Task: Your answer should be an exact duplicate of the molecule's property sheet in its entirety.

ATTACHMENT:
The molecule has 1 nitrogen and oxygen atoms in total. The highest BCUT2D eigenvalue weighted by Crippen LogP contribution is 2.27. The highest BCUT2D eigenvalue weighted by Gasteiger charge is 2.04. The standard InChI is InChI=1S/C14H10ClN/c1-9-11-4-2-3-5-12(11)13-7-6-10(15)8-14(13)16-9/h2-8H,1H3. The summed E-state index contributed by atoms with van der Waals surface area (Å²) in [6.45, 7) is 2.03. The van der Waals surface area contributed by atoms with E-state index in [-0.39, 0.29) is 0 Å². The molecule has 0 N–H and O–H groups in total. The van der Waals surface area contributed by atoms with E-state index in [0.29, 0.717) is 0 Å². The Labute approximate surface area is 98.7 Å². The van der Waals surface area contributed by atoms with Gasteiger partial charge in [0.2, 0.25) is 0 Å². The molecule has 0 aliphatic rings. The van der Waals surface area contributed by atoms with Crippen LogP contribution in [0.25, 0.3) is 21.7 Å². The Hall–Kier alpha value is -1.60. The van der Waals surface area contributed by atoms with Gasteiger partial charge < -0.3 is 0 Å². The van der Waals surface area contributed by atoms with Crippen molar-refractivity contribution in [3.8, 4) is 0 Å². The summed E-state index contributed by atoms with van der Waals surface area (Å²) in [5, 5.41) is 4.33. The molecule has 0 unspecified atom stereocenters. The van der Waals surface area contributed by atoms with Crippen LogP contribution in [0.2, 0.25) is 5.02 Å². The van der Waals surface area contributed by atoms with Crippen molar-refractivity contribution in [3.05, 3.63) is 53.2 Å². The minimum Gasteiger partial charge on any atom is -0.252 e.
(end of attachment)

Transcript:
The molecule has 1 nitrogen and oxygen atoms in total. The highest BCUT2D eigenvalue weighted by Crippen LogP contribution is 2.27. The highest BCUT2D eigenvalue weighted by Gasteiger charge is 2.04. The standard InChI is InChI=1S/C14H10ClN/c1-9-11-4-2-3-5-12(11)13-7-6-10(15)8-14(13)16-9/h2-8H,1H3. The summed E-state index contributed by atoms with van der Waals surface area (Å²) in [6.45, 7) is 2.03. The van der Waals surface area contributed by atoms with E-state index in [-0.39, 0.29) is 0 Å². The molecule has 0 N–H and O–H groups in total. The van der Waals surface area contributed by atoms with E-state index in [0.29, 0.717) is 0 Å². The Labute approximate surface area is 98.7 Å². The van der Waals surface area contributed by atoms with Gasteiger partial charge in [0.2, 0.25) is 0 Å². The molecule has 0 aliphatic rings. The van der Waals surface area contributed by atoms with Crippen LogP contribution in [0.25, 0.3) is 21.7 Å². The Hall–Kier alpha value is -1.60. The van der Waals surface area contributed by atoms with Gasteiger partial charge < -0.3 is 0 Å². The van der Waals surface area contributed by atoms with Crippen molar-refractivity contribution in [3.8, 4) is 0 Å². The summed E-state index contributed by atoms with van der Waals surface area (Å²) in [5, 5.41) is 4.33. The molecule has 0 unspecified atom stereocenters. The van der Waals surface area contributed by atoms with Crippen LogP contribution in [0.2, 0.25) is 5.02 Å². The van der Waals surface area contributed by atoms with Crippen molar-refractivity contribution in [3.05, 3.63) is 53.2 Å². The minimum Gasteiger partial charge on any atom is -0.252 e.